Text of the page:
Cardboard cathedral 'ready to go'
A planned temporary cardboard cathedral for Christchurch could be built on Anglican land and completed by June.
Christ Church Cathedral leaders are in talks with a Christchurch parish that has a site left empty by the Canterbury quakes.
The cardboard cathedral, designed by world-renowned Japanese architect Shigeru Ban, would cost $4 million, take three months to build, and could seat 700 people.
The cardboard building would act as a temporary home while long term decisions are made about the earthquake-damaged cathedral in the city centre.
Christchurch City Council staff last month recommended against allowing the cardboard cathedral to be built in Hagley Park.
Convener of the transitional cathedral group for the Anglican diocese, Richard Gray, said they were keen to get on and build the cardboard replacement.
"There was a lot of politics over using Hagley Park, which is very precious to a lot of people ... In the end we thought: 'We can't be bothered with this, we will just use an Anglican site and get on with it'," he said.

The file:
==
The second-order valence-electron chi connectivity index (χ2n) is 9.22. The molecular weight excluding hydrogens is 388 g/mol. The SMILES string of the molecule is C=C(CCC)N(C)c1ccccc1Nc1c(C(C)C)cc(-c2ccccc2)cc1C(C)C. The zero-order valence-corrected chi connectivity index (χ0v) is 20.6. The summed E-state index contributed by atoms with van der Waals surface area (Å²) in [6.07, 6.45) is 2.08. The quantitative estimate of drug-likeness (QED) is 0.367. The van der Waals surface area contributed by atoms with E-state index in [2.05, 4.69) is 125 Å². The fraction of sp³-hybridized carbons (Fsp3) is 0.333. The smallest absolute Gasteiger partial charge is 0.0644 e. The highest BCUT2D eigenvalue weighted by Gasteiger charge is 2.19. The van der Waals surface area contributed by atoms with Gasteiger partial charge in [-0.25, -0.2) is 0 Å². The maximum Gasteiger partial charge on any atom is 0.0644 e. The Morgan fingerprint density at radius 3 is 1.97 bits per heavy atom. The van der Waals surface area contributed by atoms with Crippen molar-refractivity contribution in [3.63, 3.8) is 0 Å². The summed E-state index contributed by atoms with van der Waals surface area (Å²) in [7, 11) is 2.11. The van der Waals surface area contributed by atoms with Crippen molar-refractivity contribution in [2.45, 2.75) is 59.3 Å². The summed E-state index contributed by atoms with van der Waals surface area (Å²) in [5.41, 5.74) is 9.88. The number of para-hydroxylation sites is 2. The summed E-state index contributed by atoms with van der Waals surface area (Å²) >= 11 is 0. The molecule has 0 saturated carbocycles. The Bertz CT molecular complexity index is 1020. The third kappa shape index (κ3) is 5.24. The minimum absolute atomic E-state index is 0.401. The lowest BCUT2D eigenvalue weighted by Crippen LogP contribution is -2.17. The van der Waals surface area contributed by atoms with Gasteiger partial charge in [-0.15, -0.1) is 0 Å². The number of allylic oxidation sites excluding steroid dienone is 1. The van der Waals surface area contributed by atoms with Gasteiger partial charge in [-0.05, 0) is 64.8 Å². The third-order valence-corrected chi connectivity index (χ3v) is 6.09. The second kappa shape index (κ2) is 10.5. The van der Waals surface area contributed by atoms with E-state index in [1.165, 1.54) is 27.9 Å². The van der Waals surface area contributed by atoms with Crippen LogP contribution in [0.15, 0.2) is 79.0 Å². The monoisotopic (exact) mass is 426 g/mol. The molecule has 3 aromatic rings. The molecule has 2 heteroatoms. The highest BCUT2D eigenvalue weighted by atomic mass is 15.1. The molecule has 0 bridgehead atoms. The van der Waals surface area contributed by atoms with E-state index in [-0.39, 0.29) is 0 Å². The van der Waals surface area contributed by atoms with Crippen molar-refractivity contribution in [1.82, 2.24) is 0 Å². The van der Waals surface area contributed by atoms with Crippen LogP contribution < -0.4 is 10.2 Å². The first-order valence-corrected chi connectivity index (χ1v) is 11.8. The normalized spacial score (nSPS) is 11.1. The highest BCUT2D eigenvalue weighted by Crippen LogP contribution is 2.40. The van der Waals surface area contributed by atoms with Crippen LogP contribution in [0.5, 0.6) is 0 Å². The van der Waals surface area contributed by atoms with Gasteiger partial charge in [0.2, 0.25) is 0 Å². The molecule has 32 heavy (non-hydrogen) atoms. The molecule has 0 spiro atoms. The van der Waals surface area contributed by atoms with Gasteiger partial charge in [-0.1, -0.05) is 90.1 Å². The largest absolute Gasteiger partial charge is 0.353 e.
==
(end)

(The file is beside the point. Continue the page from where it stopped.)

"We have got everybody organised and ready to go. We are really excited about the new year and hope it will be a positive thing for the diocese and for Canterbury.
"It [the cardboard cathedral] won't just be a centre for the diocese, but a good venue for other organisations."
Gray said he was "very hopeful" the parish would give permission to use their empty site for the cardboard cathedral. He said the congregation had been given time to consider the proposal and hoped for a decision on Monday.
"It is the closest we have ever been by a long shot to finding somewhere suitable. We want them to come to that decision themselves without any pressure."
The Christ Church Cathedral was further damaged in the December 23 quakes. The west wall, which was partially damaged in the June quakes, has completely collapsed.
Gray said the fresh damage made it difficult to complete make-safe plans.
"It is changing all the time so all the requirements are changing all the time."